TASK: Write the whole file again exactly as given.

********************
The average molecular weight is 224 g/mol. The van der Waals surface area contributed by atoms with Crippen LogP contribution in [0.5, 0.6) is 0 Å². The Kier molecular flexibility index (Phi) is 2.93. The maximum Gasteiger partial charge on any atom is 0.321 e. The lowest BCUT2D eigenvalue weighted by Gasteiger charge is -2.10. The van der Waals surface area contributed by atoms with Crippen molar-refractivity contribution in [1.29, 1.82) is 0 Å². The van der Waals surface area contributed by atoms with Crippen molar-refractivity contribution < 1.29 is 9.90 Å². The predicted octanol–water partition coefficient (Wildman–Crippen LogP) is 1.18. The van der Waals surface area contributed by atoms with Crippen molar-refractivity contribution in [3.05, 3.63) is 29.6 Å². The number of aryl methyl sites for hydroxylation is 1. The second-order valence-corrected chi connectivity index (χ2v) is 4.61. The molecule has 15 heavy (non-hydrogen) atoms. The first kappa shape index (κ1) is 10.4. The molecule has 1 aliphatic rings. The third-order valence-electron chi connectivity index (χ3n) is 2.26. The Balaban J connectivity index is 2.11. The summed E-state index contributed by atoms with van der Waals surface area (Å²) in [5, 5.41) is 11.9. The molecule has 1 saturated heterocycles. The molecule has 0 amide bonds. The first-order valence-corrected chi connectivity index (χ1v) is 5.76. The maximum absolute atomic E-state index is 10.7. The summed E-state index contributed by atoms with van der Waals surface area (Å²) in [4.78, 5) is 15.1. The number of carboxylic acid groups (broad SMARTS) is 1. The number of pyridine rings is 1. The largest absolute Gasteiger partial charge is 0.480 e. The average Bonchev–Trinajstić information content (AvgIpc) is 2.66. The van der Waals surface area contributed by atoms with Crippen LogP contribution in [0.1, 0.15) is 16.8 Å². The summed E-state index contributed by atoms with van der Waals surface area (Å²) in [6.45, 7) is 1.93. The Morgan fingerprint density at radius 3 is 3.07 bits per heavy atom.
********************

The average molecular weight is 224 g/mol. The van der Waals surface area contributed by atoms with Crippen LogP contribution in [0.5, 0.6) is 0 Å². The Kier molecular flexibility index (Phi) is 2.93. The maximum Gasteiger partial charge on any atom is 0.321 e. The lowest BCUT2D eigenvalue weighted by Gasteiger charge is -2.10. The van der Waals surface area contributed by atoms with Crippen molar-refractivity contribution in [1.29, 1.82) is 0 Å². The van der Waals surface area contributed by atoms with Crippen molar-refractivity contribution < 1.29 is 9.90 Å². The predicted octanol–water partition coefficient (Wildman–Crippen LogP) is 1.18. The van der Waals surface area contributed by atoms with Crippen molar-refractivity contribution in [3.05, 3.63) is 29.6 Å². The number of aryl methyl sites for hydroxylation is 1. The second-order valence-corrected chi connectivity index (χ2v) is 4.61. The molecule has 15 heavy (non-hydrogen) atoms. The first kappa shape index (κ1) is 10.4. The molecule has 1 aliphatic rings. The third-order valence-electron chi connectivity index (χ3n) is 2.26. The Balaban J connectivity index is 2.11. The summed E-state index contributed by atoms with van der Waals surface area (Å²) in [5, 5.41) is 11.9. The molecule has 1 saturated heterocycles. The molecule has 0 amide bonds. The first-order valence-corrected chi connectivity index (χ1v) is 5.76. The maximum absolute atomic E-state index is 10.7. The summed E-state index contributed by atoms with van der Waals surface area (Å²) in [4.78, 5) is 15.1. The number of carboxylic acid groups (broad SMARTS) is 1. The number of pyridine rings is 1. The largest absolute Gasteiger partial charge is 0.480 e. The average Bonchev–Trinajstić information content (AvgIpc) is 2.66. The van der Waals surface area contributed by atoms with Crippen LogP contribution in [0.1, 0.15) is 16.8 Å². The summed E-state index contributed by atoms with van der Waals surface area (Å²) in [6.45, 7) is 1.93. The Morgan fingerprint density at radius 3 is 3.07 bits per heavy atom.